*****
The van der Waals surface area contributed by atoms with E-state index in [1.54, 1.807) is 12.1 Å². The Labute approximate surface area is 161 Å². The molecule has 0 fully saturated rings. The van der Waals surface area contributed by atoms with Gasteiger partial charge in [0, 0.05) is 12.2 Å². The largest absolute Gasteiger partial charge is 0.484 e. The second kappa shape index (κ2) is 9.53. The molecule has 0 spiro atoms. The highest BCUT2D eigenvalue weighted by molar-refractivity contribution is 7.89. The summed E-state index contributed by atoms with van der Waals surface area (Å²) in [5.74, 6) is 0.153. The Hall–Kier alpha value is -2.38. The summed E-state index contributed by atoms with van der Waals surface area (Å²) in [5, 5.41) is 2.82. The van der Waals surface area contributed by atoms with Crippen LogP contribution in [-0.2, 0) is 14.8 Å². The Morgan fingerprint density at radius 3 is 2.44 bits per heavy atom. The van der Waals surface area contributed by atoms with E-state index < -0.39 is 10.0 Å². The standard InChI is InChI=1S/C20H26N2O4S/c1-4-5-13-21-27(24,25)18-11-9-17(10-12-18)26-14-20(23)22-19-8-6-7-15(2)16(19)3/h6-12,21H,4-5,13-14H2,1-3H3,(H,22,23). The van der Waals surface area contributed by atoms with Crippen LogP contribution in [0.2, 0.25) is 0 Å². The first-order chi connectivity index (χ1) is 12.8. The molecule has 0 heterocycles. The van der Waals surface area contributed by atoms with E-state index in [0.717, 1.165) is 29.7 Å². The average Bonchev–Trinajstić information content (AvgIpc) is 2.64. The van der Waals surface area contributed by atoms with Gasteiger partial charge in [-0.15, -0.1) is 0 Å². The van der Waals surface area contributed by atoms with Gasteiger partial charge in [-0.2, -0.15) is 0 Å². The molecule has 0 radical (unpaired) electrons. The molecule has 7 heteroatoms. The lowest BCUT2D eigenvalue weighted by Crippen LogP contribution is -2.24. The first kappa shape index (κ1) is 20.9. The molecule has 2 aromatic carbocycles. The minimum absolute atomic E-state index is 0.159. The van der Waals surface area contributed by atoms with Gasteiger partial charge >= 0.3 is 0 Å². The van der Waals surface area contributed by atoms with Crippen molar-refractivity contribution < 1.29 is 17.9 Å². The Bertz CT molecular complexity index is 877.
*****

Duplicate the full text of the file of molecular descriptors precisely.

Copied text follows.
The van der Waals surface area contributed by atoms with E-state index in [1.54, 1.807) is 12.1 Å². The Labute approximate surface area is 161 Å². The molecule has 0 fully saturated rings. The van der Waals surface area contributed by atoms with Gasteiger partial charge in [0, 0.05) is 12.2 Å². The largest absolute Gasteiger partial charge is 0.484 e. The second kappa shape index (κ2) is 9.53. The molecule has 0 spiro atoms. The highest BCUT2D eigenvalue weighted by molar-refractivity contribution is 7.89. The summed E-state index contributed by atoms with van der Waals surface area (Å²) in [5.74, 6) is 0.153. The Hall–Kier alpha value is -2.38. The summed E-state index contributed by atoms with van der Waals surface area (Å²) in [5, 5.41) is 2.82. The van der Waals surface area contributed by atoms with Crippen LogP contribution in [-0.2, 0) is 14.8 Å². The Morgan fingerprint density at radius 3 is 2.44 bits per heavy atom. The van der Waals surface area contributed by atoms with E-state index < -0.39 is 10.0 Å². The standard InChI is InChI=1S/C20H26N2O4S/c1-4-5-13-21-27(24,25)18-11-9-17(10-12-18)26-14-20(23)22-19-8-6-7-15(2)16(19)3/h6-12,21H,4-5,13-14H2,1-3H3,(H,22,23). The van der Waals surface area contributed by atoms with Crippen LogP contribution in [0.2, 0.25) is 0 Å². The first-order chi connectivity index (χ1) is 12.8. The molecule has 0 heterocycles. The van der Waals surface area contributed by atoms with E-state index in [0.717, 1.165) is 29.7 Å². The average Bonchev–Trinajstić information content (AvgIpc) is 2.64. The van der Waals surface area contributed by atoms with Gasteiger partial charge in [-0.15, -0.1) is 0 Å². The van der Waals surface area contributed by atoms with Gasteiger partial charge in [-0.2, -0.15) is 0 Å². The molecule has 0 radical (unpaired) electrons. The molecule has 7 heteroatoms. The lowest BCUT2D eigenvalue weighted by Crippen LogP contribution is -2.24. The first kappa shape index (κ1) is 20.9. The molecule has 2 aromatic carbocycles. The minimum absolute atomic E-state index is 0.159. The van der Waals surface area contributed by atoms with Gasteiger partial charge >= 0.3 is 0 Å². The van der Waals surface area contributed by atoms with Crippen molar-refractivity contribution < 1.29 is 17.9 Å². The Bertz CT molecular complexity index is 877.